[00:18:12] But for us that goes even more. I mean, we have a obviously a CRM system that's related to Drupal in some ways so that we know who has access to the content, we can manage that access, outside of Drupal. We also have a data warehouse that publishes benchmarking data requires granular access controls.
[00:18:29] So we had to create some APIs on how people could get access to that content. So now we've kind of broken out of that silo of content all exists in Drupal and it has to be managed outside and brought in and permission to same way. And then on top of that, we have traditional, you know, marketing website stuff to try to get people to understand who we are and what we do.
[00:18:47] And, you know, our unique position in the world is at a 40 year old nonprofit in the best practices space. There's not a lot of people like us, so we have, you know, stuff like that. We also have, you know, just traditional like, job sites, like what positions are available at APQC. These are all pieces of content that, that everyone else has to manage, but we also have the added complexity of the benchmarks and the PDFs and the best practices and stuff like that.
[00:19:09] And I think it has created a lot of innovation for us internally, and we moved really quickly. You know, Jim has been an- just amazing as a technology person, to, to solve these technical problems and make it look really easy. Jim is amazing at that. And, and I know that a lot of what makes it possible for him is the ecosystem, right?
[00:19:31] The Drupal kind of platform and, and, and the ecosystem that, that he has available to him and the people that he can sort of call on to, to get his problem solved. I mean, it's, it's, we haven't yet found a problem that is unsolvable for us, in, in a reasonable amount of time. You know what I mean? When in 2016, when we wanted to launch a new complete application platform called Mosaic, we actually built it as a separate sort of application.
[00:19:59] We're able to bring it in with Bakery. And so people did single sign up. We just brought on an e-learning platform that was completely independent of our site. It's a, it's a platform for e-learning. We were able to integrate it. It's a single sign on using modern web integration techniques that, you know, in Drupal 6 we couldn't have ever done.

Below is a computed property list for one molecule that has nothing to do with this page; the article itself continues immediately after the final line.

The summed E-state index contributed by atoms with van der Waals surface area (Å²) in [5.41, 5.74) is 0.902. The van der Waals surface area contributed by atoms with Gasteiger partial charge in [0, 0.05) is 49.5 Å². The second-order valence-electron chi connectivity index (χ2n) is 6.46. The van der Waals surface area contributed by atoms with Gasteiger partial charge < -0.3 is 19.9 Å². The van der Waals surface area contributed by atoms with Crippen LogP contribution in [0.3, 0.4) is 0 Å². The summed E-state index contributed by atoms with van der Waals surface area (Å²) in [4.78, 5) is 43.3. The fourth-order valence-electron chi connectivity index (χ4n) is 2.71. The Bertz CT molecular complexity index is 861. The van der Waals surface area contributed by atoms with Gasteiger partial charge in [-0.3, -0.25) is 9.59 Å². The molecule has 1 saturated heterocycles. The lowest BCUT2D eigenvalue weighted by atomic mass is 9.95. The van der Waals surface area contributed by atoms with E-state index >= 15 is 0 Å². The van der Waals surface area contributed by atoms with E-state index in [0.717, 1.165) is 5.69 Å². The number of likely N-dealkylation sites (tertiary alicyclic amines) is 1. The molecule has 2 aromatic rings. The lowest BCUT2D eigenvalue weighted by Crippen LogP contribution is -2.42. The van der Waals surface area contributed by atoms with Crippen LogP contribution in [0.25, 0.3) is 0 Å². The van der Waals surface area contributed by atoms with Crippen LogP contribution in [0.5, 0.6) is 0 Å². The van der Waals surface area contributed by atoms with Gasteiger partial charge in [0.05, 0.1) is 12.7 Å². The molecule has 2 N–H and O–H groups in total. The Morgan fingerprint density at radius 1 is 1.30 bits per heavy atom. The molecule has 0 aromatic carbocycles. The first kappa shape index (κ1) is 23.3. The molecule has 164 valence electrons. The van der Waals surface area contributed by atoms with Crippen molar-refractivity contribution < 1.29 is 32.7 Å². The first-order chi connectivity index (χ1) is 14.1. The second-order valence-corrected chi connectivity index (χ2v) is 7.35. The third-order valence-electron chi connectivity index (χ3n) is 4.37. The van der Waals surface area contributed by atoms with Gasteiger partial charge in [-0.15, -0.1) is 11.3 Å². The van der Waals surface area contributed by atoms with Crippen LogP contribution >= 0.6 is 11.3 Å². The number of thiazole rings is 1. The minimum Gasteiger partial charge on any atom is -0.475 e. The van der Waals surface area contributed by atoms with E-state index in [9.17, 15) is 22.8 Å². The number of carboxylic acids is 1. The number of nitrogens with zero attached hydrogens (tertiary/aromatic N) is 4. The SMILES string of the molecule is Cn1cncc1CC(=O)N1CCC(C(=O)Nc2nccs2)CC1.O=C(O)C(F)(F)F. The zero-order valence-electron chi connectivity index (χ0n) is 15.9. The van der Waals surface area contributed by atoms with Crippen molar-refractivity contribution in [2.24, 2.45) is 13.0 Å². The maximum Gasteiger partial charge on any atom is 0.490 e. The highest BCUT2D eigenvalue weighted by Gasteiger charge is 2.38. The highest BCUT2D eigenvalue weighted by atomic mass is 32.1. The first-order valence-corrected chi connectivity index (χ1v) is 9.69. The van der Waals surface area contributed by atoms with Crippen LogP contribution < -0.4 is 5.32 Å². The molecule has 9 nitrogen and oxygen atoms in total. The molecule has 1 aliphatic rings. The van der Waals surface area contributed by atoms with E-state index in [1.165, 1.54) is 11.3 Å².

[00:20:18] But you know, it's just, it's the amazing thing is whatever the technology problem is, we've got the talent in house and that ecosystem to support us to, to solve any of those business problems.
[00:20:29] Michael Meyers: Yeah. And I, I second that I had the opportunity and pleasure of working with Jim, gosh, maybe 15 years ago now.
[00:20:36] And, and, you know, you are amazing and a huge asset. And I think one of the great things that Jim brings to an organization and you know, something I want to mention to people is he is involved in the Drupal community. And so you guys talked about the challenges that you had with the migration module.
[00:20:53] You know, he has the relationships in the cloud and the community to reach out to these people and say, Hey, you know, we're having problems here are solutions, and that's, you know, let's help make that happen. And I think, you know, it's a really important reason for organizations to support and get engaged in the community, you know, to support the developers in the community that are building these platforms, because it is an unbelievable advantage.
[00:21:18] You know, it really unlocks the technology. You know, it brings you to a point where there's little that you can't solve, as a result of. And so, yeah.
[00:21:29] **John G Tesmer **And I'll tell you from the pointy haired boss perspective that, You know, a lot of companies, I think don't recognize the value of the open source community and, you know, the Drupal community as an extension of that.